The mandated reporter makes the initial determination of what information is essential for a full investigation. However, if CPS believes that the mandated reporter has additional essential information pertaining to the report, CPS will request additional records and attempt to come to agreement regarding any additional records. If CPS and the mandated reporter cannot reach agreement, CPS may seek a court order directing the mandated reporter to produce the essential information.
Whenever there are allegations of suspected child abuse or neglect, the mandated reporter should keep in mind that any records of physical findings may be used as evidence at a trial. Photos, diagrams, and accurate reporting of medical examination findings are invaluable. The mandated reporter should use language that is not open to misinterpretation when documenting findings (NYSPCC, 2006).
Social Service Law, Section 416, states:
Any person or official required to report cases of suspected child abuse and maltreatment may take or cause to be taken, at public expense, photographs of the areas of trauma visible on a child who is subject to report, and if medically indicated, cause to be performed a radiological examination on the child. Any photographs or X-rays taken shall be sent to the Child Protective Service at the time the report is sent, or as soon thereafter as possible. Whenever such person is required to report under this title in his capacity as a member of the staff of a medical or other public or private institution, school, facility, or agency or his designated agent, who shall then take or cause to be taken, at public expense, color photographs of visible trauma and shall, if medically indicated, cause to be performed a radiological examination of the child.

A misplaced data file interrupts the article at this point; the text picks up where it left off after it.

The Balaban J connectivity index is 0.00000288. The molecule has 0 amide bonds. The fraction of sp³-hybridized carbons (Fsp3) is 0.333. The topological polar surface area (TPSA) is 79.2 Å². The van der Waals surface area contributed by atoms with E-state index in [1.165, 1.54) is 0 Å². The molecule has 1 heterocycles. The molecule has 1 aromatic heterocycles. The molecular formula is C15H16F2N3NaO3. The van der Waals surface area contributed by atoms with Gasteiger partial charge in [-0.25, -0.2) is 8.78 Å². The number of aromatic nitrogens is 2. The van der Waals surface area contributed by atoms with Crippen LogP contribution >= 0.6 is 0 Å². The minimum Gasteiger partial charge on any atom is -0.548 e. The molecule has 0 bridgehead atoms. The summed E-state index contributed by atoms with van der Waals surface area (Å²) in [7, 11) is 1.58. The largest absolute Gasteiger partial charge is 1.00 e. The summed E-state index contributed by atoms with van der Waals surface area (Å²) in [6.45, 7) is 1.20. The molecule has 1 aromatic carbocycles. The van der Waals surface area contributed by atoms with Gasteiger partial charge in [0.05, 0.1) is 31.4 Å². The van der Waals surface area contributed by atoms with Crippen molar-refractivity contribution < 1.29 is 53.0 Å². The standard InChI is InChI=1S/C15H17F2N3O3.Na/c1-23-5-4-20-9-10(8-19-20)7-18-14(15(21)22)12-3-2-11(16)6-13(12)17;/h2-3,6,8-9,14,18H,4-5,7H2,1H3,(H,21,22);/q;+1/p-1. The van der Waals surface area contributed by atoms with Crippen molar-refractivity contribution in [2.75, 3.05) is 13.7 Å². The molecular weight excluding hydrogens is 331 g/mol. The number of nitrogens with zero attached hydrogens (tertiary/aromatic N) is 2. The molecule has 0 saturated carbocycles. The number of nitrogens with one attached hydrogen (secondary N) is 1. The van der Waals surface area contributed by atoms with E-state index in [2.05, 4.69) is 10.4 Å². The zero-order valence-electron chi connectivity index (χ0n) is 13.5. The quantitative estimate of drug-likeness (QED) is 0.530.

Photographs and x-rays provide objective visual evidence to substantiate a report of suspected child abuse and are, along with other imaging studies, legally admissible evidence in court proceedings. Photographs are subject to the same guidelines as other medical records.
In New York State, permission from a parent or guardian is required prior to taking photographs of suspected child abuse victims but is not necessary once suspected child abuse has been reported to the State Central Register. Documentation of the consent or refusal should be indicated in the medical record. Force should never be used if a child or adolescent refuses to be photographed (Botash, 2009).
Parents and adolescents who are mature minors can provide consent. A mature minor is defined as person under the age of 18 who is emotionally and intellectually mature enough to give informed consent and who lives under the supervision of a parent or guardian. A person may be declared a mature minor at the discretion of a healthcare provider (Weiss, 2008).
The goal for photographing evidence is to accurately document the findings that serve as a basis for one’s opinion.
Mandated reporters may place an alleged abused or neglected child in protective custody under certain circumstances. A child may be taken into protective custody (without court order or parental consent):